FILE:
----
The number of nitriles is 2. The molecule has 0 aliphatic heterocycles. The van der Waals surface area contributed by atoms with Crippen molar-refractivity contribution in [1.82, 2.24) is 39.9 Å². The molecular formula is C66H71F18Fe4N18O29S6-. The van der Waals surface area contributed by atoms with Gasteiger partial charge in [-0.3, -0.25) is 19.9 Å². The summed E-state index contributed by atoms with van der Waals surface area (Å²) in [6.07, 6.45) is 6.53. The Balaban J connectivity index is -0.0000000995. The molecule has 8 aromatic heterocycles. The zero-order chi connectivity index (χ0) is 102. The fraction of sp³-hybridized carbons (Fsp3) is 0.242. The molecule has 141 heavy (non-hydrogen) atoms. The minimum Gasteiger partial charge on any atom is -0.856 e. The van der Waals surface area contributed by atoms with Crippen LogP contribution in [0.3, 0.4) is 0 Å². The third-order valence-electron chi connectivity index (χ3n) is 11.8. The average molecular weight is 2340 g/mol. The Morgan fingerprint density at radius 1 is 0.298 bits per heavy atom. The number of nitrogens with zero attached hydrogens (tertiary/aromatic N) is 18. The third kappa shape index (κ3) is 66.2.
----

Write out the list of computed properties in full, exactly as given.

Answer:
The number of nitriles is 2. The molecule has 0 aliphatic heterocycles. The van der Waals surface area contributed by atoms with Crippen molar-refractivity contribution in [1.82, 2.24) is 39.9 Å². The molecular formula is C66H71F18Fe4N18O29S6-. The van der Waals surface area contributed by atoms with Gasteiger partial charge in [-0.3, -0.25) is 19.9 Å². The summed E-state index contributed by atoms with van der Waals surface area (Å²) in [6.07, 6.45) is 6.53. The Balaban J connectivity index is -0.0000000995. The molecule has 8 aromatic heterocycles. The zero-order chi connectivity index (χ0) is 102. The fraction of sp³-hybridized carbons (Fsp3) is 0.242. The molecule has 141 heavy (non-hydrogen) atoms. The minimum Gasteiger partial charge on any atom is -0.856 e. The van der Waals surface area contributed by atoms with Crippen LogP contribution in [0.3, 0.4) is 0 Å². The third-order valence-electron chi connectivity index (χ3n) is 11.8. The average molecular weight is 2340 g/mol. The Morgan fingerprint density at radius 1 is 0.298 bits per heavy atom. The number of nitrogens with zero attached hydrogens (tertiary/aromatic N) is 18. The third kappa shape index (κ3) is 66.2.